Many big organizations try to ‘do development’ (or ‘do mission’) this way:

1. Assemble good money and

2. Come up with a good plan.

3. Attract good people (staff).

But it’s all back to front.

Real community development, and real kingdom mission happens the other way around, from the bottom-up.

1. First we find good people.

2. Then we come up with a good plan together (call it a program if you must).

3. And then whatever resources are needed will follow.

Good money follows good people with good plans. It always does.

For incarnational missions like Servants living and ministering with the poor, this is our natural way of working. By living at the local neighbourhood level, we are in a great position to ‘seek out those worthy people’ that Jesus was talking about, those gems that bigger groups probably won’t ever notice. In fact we may struggle to notice them at first too – they will usually be poor, uneducated and needy themselves (1 Corinthians 1:26-28) – but we must to ask God for the eyes to see them, and for the providential circumstances in which to meet them.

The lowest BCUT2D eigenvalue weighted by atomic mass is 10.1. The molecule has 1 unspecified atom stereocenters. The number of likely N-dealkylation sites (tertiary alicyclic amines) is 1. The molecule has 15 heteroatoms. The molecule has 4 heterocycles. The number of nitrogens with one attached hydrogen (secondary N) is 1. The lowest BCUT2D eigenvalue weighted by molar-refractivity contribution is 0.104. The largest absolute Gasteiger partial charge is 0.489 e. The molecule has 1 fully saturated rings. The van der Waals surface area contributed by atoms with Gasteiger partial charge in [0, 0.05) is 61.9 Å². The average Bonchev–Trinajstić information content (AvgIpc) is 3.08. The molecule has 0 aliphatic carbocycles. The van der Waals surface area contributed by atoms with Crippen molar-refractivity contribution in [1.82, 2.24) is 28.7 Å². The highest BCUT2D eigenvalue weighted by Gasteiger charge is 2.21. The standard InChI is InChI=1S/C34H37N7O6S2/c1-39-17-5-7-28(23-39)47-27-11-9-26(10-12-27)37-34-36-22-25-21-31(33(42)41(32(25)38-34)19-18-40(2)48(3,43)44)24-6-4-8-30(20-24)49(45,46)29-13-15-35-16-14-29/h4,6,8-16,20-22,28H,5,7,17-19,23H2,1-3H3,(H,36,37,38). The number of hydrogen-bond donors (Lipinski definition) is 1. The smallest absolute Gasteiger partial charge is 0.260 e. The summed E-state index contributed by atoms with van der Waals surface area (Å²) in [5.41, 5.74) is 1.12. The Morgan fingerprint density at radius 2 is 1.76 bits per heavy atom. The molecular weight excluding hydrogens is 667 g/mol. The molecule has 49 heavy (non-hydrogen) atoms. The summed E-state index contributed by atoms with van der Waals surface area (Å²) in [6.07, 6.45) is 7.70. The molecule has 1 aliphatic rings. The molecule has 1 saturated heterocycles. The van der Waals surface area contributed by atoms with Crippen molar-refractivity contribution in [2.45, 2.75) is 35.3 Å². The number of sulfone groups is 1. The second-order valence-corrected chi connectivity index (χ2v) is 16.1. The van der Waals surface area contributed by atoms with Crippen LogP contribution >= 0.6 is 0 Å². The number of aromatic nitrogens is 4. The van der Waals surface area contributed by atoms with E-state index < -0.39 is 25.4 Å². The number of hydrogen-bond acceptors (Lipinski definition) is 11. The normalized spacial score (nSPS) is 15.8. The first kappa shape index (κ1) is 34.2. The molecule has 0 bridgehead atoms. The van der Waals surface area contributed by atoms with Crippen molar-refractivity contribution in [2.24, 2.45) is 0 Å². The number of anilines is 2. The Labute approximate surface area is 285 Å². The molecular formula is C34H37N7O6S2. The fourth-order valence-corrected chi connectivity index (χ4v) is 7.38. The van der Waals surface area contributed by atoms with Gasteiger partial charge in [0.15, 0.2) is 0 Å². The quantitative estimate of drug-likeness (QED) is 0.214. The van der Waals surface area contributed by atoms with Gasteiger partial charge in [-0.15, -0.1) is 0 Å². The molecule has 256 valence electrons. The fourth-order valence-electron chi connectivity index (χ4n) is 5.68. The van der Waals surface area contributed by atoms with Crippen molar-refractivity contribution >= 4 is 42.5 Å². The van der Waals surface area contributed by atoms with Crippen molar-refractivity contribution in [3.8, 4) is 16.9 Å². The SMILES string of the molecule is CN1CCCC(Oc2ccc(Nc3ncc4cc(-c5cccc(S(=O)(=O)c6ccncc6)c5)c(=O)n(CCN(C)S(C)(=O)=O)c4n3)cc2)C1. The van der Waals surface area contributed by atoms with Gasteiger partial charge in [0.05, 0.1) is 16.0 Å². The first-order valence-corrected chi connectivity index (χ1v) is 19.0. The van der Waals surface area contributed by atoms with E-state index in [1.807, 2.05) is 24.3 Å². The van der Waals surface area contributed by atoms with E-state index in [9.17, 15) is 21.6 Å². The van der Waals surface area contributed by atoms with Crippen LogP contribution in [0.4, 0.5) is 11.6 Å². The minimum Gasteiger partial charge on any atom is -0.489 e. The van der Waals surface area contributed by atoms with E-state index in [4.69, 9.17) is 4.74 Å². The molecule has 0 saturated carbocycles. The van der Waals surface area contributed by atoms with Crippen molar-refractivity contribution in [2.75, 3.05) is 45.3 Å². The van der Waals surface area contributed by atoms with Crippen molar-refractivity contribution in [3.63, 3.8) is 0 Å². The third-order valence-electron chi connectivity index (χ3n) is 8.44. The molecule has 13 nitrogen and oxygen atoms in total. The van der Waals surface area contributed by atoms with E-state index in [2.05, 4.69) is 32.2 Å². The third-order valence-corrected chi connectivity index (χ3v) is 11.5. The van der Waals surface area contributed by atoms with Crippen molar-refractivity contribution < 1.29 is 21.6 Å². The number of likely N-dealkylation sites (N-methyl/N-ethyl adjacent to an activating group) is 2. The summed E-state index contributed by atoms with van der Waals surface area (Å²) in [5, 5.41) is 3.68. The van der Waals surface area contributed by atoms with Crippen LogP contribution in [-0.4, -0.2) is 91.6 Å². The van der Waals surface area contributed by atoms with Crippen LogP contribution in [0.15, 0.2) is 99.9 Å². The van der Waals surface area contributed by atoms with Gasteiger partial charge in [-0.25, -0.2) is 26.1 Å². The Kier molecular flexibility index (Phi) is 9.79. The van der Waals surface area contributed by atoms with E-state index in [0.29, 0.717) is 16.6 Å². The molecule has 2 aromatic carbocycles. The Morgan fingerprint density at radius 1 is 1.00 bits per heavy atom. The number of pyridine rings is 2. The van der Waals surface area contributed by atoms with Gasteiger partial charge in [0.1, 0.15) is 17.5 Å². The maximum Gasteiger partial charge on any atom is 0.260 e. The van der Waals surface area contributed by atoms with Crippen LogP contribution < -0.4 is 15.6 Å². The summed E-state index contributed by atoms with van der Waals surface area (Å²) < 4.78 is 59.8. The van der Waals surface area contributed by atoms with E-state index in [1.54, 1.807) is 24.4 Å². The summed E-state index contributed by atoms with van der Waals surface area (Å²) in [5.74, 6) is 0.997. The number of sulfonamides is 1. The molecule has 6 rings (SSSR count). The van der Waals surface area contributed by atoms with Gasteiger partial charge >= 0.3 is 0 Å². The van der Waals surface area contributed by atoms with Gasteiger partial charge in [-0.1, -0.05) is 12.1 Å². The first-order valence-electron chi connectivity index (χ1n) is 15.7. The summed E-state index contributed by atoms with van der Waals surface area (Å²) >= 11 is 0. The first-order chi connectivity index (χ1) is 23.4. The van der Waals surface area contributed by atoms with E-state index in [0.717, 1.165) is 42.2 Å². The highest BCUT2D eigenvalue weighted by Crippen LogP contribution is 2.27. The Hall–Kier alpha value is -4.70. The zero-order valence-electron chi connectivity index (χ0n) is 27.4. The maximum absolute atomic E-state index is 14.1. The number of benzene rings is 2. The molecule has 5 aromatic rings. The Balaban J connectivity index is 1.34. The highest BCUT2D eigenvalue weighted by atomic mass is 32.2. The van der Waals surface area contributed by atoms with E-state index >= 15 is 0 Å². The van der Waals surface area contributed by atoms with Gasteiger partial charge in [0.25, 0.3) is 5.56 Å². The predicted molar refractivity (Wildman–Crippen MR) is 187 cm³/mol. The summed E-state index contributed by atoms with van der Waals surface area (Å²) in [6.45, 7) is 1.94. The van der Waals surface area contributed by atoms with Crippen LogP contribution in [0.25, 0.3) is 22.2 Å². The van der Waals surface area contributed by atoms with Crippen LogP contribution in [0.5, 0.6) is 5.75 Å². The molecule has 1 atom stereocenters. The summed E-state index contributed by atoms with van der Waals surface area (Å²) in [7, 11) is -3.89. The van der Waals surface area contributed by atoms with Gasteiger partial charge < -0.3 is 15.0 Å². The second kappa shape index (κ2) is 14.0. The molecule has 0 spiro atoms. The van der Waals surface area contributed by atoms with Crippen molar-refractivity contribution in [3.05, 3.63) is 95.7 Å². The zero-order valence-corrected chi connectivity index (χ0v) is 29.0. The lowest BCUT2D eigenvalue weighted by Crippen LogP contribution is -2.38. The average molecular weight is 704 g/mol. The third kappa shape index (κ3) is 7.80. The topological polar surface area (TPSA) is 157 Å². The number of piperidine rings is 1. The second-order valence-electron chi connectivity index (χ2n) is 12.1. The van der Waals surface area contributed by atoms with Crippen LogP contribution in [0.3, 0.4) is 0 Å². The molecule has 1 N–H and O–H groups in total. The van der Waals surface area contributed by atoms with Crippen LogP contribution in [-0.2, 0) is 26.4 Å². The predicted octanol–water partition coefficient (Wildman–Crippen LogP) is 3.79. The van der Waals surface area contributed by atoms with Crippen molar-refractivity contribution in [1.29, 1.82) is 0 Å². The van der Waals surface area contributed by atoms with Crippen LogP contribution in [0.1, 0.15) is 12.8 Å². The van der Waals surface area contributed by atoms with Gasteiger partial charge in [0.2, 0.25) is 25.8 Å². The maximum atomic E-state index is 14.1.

It takes time and patience to develop these kind of eyes, eyes that can look beyond broken, rough exteriors and see the treasure buried there. Indeed, it takes years. And this presents a great problem for both ‘short term missions’, and for ‘development agencies’ who so often work on three year funding cycles (meaning they will fund a project for up to three years, and then pull the plug if it’s not ‘successful’).